Tips for a Fun and Safe Fourth of July

Every year, thousands of Americans injure themselves or others by overdoing it on Independence Day. This year, celebrate responsibly by following just a few simple tips.

Independence Day is a time to celebrate. However, it’s also one of the most dangerous holidays in the United States. If you follow these tips, you might avoid serious injuries and an unwanted emergency department visit. 

Take Firework Safety Seriously

Fireworks injure thousands of people over the Fourth of July each year. Most of these injuries are caused by individuals, not public displays. And while you might think large state or municipal firework celebrations are responsible for most injuries, private usage actually makes up the bulk of these injuries. For instance, sparklers cause 28% of all firework injuries. 

If you’re going to light fireworks over the holiday, please follow these simple rules:

  • Establish a three-foot child- and pet-free zone before you light your fireworks.
  • Never let a child handle or light a firework. (35% of all firework injuries involve children under the age of 15.)
  • Keep water nearby and wear protective eyewear.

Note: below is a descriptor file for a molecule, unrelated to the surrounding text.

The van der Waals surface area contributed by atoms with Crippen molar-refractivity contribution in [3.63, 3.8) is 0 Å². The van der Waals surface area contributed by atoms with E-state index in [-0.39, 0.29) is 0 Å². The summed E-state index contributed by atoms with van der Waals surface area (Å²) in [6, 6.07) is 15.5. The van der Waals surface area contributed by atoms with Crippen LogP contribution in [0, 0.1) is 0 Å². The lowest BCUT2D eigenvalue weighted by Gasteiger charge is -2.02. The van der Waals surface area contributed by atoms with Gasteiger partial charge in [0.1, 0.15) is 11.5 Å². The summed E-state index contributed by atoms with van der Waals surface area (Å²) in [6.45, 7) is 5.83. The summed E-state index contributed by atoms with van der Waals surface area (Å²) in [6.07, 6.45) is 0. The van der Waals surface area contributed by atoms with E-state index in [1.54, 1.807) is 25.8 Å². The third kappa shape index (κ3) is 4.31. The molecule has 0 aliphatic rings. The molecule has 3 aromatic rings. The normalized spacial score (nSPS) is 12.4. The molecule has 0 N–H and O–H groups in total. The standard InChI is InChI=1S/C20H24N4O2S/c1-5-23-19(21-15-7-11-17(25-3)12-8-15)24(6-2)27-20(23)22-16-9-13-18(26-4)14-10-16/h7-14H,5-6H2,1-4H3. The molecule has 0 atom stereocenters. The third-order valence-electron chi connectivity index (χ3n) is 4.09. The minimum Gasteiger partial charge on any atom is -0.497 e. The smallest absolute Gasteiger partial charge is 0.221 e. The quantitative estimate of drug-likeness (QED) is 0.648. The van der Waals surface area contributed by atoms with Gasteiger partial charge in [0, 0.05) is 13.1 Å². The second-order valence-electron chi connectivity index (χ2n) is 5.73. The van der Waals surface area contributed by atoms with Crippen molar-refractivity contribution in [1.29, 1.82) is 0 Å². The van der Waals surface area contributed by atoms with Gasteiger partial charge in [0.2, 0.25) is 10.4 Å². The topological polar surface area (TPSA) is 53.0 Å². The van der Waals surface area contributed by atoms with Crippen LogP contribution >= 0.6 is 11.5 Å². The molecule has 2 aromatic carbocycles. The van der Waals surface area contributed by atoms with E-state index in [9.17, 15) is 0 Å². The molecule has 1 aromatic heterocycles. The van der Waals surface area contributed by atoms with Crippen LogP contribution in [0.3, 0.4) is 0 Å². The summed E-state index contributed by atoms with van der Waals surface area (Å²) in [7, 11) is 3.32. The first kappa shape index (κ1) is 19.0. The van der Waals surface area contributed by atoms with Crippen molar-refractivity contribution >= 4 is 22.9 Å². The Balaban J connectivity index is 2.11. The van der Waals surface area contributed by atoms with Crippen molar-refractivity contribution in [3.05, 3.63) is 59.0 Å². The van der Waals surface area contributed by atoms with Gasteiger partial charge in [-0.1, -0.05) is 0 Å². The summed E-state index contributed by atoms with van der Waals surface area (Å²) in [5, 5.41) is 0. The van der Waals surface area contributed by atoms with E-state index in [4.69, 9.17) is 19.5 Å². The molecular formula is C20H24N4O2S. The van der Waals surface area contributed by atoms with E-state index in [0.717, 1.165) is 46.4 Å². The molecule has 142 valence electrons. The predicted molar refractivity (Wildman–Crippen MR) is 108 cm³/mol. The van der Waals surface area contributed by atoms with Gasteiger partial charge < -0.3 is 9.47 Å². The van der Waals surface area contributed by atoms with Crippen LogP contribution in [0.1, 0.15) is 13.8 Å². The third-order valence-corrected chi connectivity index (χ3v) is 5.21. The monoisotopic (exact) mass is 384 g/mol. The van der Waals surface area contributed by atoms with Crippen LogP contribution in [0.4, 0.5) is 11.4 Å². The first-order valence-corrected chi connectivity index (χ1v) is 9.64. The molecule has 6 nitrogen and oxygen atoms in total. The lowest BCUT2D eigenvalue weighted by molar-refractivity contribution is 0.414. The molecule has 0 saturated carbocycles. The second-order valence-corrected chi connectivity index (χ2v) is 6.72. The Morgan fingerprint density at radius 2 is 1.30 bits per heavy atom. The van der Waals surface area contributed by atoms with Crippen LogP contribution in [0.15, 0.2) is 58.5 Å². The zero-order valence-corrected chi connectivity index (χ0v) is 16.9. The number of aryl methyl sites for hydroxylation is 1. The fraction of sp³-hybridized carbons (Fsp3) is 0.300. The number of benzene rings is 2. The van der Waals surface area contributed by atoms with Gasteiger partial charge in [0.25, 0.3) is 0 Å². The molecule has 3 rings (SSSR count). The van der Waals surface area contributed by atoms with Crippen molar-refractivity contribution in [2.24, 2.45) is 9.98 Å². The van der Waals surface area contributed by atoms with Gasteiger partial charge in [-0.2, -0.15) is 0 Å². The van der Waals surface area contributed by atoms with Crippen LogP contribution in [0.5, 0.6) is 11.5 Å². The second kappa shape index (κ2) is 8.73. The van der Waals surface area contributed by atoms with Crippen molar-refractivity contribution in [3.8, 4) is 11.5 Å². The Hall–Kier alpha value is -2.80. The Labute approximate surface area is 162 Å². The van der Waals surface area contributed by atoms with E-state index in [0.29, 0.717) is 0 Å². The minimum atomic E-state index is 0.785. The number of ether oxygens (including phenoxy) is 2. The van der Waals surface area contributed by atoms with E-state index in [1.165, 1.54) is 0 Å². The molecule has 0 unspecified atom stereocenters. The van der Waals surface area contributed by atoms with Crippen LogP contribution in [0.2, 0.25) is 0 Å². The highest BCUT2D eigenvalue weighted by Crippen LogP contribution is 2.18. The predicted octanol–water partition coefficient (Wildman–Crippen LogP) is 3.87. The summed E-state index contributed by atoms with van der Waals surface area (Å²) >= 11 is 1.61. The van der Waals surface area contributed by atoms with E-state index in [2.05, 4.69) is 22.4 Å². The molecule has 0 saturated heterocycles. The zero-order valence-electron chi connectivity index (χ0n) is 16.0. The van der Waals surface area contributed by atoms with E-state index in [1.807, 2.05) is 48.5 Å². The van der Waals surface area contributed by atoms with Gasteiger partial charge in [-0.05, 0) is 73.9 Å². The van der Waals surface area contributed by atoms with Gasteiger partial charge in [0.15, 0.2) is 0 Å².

• Carefully follow the firework’s instructions. Never light a firework in a container or while holding it.
  • Do not relight “duds.”
  • Only light one firework at a time.

Don’t panic if you’re injured by a firework. If your clothing is on fire, stop, drop, and roll. Then, call 911. You should also cool the burns with running water and coat the burnt area with cling wrap (do not use fabric bandages since they can stick to the burn). 

Stay Sober 

If you’re going to consume alcohol or marijuana over the holiday, please do so responsibly. According to the Insurance Institute for Highway Safety (IIHS), more people die in car crashes on the Fourth of July than any other day of the year. Sadly, 47% of these fatal crashes involved drunk or impaired drivers.

Intoxication doesn’t just limit your ability to drive or boat. When you’re drunk or high, your judgment and reaction times also diminish. This occurs even before you reach the blood-alcohol content (BAC) limits for operating a vehicle.

  • Two drinks: Roughly a 0.02% BAC. You’ll experience decreased visual function, difficulties multitasking, poor judgment, and an altered mood.
  • Three drinks: Roughly a 0.05% BAC. You’ll notice decreased coordination, difficulty tracking moving objects, and slower reaction times.
  • Four drinks: Approximately a 0.08% BAC, the California threshold for drunk driving. You have reduced concentration, short-term memory loss, limited perception and self-control, and difficulties controlling your speed while operating a car or boat.
  • Five drinks: About a 0.10% BAC. There is a clear decrease in your reaction times, slurred speech, and you’ll have difficulties controlling and stopping your vehicle.

When you’re out celebrating, you should always designate someone as your sober driver or use public transportation, a taxi, or a rideshare service (Lyft, Uber, etc.) to get home. And if you’re concerned about substance abuse or addiction, consult with your PCP.